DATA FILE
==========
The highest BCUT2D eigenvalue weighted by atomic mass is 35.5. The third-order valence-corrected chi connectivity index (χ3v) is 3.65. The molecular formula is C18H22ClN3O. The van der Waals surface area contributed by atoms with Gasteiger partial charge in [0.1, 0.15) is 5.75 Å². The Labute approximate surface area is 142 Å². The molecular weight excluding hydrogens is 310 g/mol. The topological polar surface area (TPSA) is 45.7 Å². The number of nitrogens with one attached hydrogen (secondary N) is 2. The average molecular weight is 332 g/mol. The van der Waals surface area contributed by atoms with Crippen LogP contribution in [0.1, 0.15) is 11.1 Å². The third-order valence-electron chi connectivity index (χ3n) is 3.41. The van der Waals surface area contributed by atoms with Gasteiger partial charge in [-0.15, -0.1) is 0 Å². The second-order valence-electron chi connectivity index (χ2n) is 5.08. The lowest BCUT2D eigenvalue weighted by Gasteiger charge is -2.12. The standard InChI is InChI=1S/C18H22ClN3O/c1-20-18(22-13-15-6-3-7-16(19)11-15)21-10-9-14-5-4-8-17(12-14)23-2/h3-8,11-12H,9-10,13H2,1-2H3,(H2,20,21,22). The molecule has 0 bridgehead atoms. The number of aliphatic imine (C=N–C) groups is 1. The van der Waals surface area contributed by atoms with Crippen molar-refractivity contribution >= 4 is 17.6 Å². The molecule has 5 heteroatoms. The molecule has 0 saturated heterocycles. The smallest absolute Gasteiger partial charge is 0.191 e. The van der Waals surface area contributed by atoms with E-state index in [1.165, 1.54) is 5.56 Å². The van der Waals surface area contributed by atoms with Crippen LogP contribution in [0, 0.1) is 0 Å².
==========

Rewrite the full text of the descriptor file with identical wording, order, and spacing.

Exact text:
The highest BCUT2D eigenvalue weighted by atomic mass is 35.5. The third-order valence-corrected chi connectivity index (χ3v) is 3.65. The molecular formula is C18H22ClN3O. The van der Waals surface area contributed by atoms with Gasteiger partial charge in [0.1, 0.15) is 5.75 Å². The Labute approximate surface area is 142 Å². The molecular weight excluding hydrogens is 310 g/mol. The topological polar surface area (TPSA) is 45.7 Å². The number of nitrogens with one attached hydrogen (secondary N) is 2. The average molecular weight is 332 g/mol. The van der Waals surface area contributed by atoms with Crippen LogP contribution in [0.1, 0.15) is 11.1 Å². The third-order valence-electron chi connectivity index (χ3n) is 3.41. The van der Waals surface area contributed by atoms with Gasteiger partial charge in [-0.15, -0.1) is 0 Å². The second-order valence-electron chi connectivity index (χ2n) is 5.08. The lowest BCUT2D eigenvalue weighted by Gasteiger charge is -2.12. The standard InChI is InChI=1S/C18H22ClN3O/c1-20-18(22-13-15-6-3-7-16(19)11-15)21-10-9-14-5-4-8-17(12-14)23-2/h3-8,11-12H,9-10,13H2,1-2H3,(H2,20,21,22). The molecule has 0 bridgehead atoms. The number of aliphatic imine (C=N–C) groups is 1. The van der Waals surface area contributed by atoms with Crippen molar-refractivity contribution >= 4 is 17.6 Å². The molecule has 5 heteroatoms. The molecule has 0 saturated heterocycles. The smallest absolute Gasteiger partial charge is 0.191 e. The van der Waals surface area contributed by atoms with E-state index in [1.165, 1.54) is 5.56 Å². The van der Waals surface area contributed by atoms with Crippen LogP contribution in [0, 0.1) is 0 Å².